Seven fat years: from 1993 to 1997 Fiat sold the Coupé Fiat as nobody calls it. As if that was not enough Fiat also sold the cheaper Barchetta, which had a good ten year year run. Glory days indeed.
We’ll discuss the Coupé today. If the body slashes down the side of the car get the most attention, and deservedly so, this view shows another form of design discipline in operation. The whole lot seems to be defined by very few lines: the outline, the dark trapezoids of the of lamps, grille aperture and the front screen and not much else.
How I wish I could say the same about some more recent designs. It is such an economical shape. The bonnet in particular deserves attention: the grille is a gap between the bonnet piece and bumper, the lamps are cut-outs as well. The edge of the bonnet is also the edge of the front wheel-arch and is where the bumper meets the body.
While involving very few elements, all the elements on this design are working very hard. The shape is credited to a guy called Christopher Bangle who I presume went to on to other good things somewhere else in the car industry. This design certainly shows incredible promise: the wit and intelligence shining from every (B)angle.
At the rear, there are two pairs of recessed lamps which is supposedly a retro-touch and isn’t. Rather than being retro it is cleverly economical. A form as a pure as a circle can’t be said to be dated, can it? Geometry is timeless. Excuse me if I wax lyrical about the near-symmetry of the rear-screen outline and the boot-lid aperture. The glass house perches on broad haunches and the panel the lamps are placed on is as beautiful as a simple double-curved panel can be. The clay modelling is not interesting – the effect of all that empty metal is however thrilling.
It’s often said the side view of the car’s a bit odd: long overhangs and those love-them/hate-them slashes. I’d argue the proportions were interesting. They work an awful lot better than the too-tall Kappa coupé (1997-2000). Luckily I have no photos of the car from the side anyway.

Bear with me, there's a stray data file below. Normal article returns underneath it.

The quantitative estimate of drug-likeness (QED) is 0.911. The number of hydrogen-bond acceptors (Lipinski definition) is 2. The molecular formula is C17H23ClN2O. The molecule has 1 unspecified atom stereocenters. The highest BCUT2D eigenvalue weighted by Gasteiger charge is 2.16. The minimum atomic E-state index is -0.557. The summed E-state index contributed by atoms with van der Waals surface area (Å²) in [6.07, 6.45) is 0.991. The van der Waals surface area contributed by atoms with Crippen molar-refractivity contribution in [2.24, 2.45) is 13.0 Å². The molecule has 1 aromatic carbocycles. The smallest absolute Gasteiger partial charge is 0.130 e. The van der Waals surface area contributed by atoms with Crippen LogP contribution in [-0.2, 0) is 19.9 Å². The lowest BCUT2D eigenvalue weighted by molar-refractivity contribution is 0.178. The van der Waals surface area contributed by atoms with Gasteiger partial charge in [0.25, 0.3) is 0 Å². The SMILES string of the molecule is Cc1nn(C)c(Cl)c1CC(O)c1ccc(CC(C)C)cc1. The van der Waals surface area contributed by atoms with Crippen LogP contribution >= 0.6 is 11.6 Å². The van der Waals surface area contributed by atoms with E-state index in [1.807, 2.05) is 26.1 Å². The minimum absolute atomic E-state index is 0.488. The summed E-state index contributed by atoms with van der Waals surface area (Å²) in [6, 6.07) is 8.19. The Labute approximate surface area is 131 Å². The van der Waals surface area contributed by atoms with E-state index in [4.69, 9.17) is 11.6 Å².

The Coupé Fiat didn’t just look good. It did very well in tests and comparisons. Car magazine rated it better than the Honda Prelude and Nissan 200 SX (if memory serves). The throaty petrol turbo five performed well but showed dipsomaniac tendencies. Luckily mainland Europe markets got a 1.8 petrol four.
Sales of the car were about what you’d expect of a pricey two-door with striking looks: dire. The peak year was 1995 with 17,619 and declined sharply to an average of 12,000 units for the next three year and then it faded away. In all, they sold around 72,000 units in 7 years.
Despite the rarity and stylish looks, a good one is not that expensive still. It’s rather cruel that the ingenuity shown in this car didn’t lead to more success. I think a lot of designers looked at and felt they couldn’t do more than approve its daring. It was one of those cars that made a big impression but offered no formal solutions that could be used elsewhere.
That’s not to damn the car: a car design is there to serve its own ends and not to provide handy ideas for those who come after. Do you wonder if the fizz and sizzle of this car awoke Ford from its slumbers, to make it able to present the Focus in 1998?